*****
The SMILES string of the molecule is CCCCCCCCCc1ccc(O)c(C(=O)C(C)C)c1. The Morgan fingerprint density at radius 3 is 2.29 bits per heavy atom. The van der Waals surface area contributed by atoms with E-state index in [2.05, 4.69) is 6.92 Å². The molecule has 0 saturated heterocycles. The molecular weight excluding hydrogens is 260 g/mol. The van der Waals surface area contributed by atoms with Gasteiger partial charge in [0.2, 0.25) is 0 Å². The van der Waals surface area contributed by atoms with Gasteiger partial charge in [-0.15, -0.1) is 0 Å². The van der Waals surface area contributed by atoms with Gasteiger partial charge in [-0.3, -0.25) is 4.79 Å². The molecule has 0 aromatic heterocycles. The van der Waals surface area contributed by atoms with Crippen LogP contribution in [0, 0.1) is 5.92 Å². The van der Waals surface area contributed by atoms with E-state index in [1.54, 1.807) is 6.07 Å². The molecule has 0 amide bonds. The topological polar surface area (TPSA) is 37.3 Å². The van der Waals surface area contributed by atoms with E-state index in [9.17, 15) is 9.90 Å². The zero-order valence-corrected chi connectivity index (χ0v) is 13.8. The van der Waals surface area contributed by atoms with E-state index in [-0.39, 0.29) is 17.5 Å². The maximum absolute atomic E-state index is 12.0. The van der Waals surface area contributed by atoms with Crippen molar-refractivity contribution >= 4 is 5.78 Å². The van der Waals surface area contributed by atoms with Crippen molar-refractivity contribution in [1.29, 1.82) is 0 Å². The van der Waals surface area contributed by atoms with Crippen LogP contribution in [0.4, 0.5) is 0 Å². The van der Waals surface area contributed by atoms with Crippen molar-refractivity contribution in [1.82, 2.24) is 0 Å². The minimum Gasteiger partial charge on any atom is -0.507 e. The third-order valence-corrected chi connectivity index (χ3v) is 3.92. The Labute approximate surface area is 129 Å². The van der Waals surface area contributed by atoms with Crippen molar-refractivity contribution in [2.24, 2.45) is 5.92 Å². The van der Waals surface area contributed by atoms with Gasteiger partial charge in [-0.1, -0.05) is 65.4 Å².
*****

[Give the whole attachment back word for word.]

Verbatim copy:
The SMILES string of the molecule is CCCCCCCCCc1ccc(O)c(C(=O)C(C)C)c1. The Morgan fingerprint density at radius 3 is 2.29 bits per heavy atom. The van der Waals surface area contributed by atoms with E-state index in [2.05, 4.69) is 6.92 Å². The molecule has 0 saturated heterocycles. The molecular weight excluding hydrogens is 260 g/mol. The van der Waals surface area contributed by atoms with Gasteiger partial charge in [0.2, 0.25) is 0 Å². The van der Waals surface area contributed by atoms with Gasteiger partial charge in [-0.15, -0.1) is 0 Å². The van der Waals surface area contributed by atoms with Gasteiger partial charge in [-0.3, -0.25) is 4.79 Å². The molecule has 0 aromatic heterocycles. The van der Waals surface area contributed by atoms with Crippen LogP contribution in [0, 0.1) is 5.92 Å². The van der Waals surface area contributed by atoms with E-state index in [1.54, 1.807) is 6.07 Å². The molecule has 0 amide bonds. The topological polar surface area (TPSA) is 37.3 Å². The van der Waals surface area contributed by atoms with E-state index in [9.17, 15) is 9.90 Å². The zero-order valence-corrected chi connectivity index (χ0v) is 13.8. The van der Waals surface area contributed by atoms with E-state index in [-0.39, 0.29) is 17.5 Å². The maximum absolute atomic E-state index is 12.0. The van der Waals surface area contributed by atoms with Crippen molar-refractivity contribution >= 4 is 5.78 Å². The van der Waals surface area contributed by atoms with Crippen molar-refractivity contribution in [1.29, 1.82) is 0 Å². The van der Waals surface area contributed by atoms with Crippen LogP contribution in [0.4, 0.5) is 0 Å². The van der Waals surface area contributed by atoms with Crippen molar-refractivity contribution in [1.82, 2.24) is 0 Å². The minimum Gasteiger partial charge on any atom is -0.507 e. The third-order valence-corrected chi connectivity index (χ3v) is 3.92. The Labute approximate surface area is 129 Å². The van der Waals surface area contributed by atoms with Crippen molar-refractivity contribution in [2.24, 2.45) is 5.92 Å². The van der Waals surface area contributed by atoms with Gasteiger partial charge in [-0.1, -0.05) is 65.4 Å².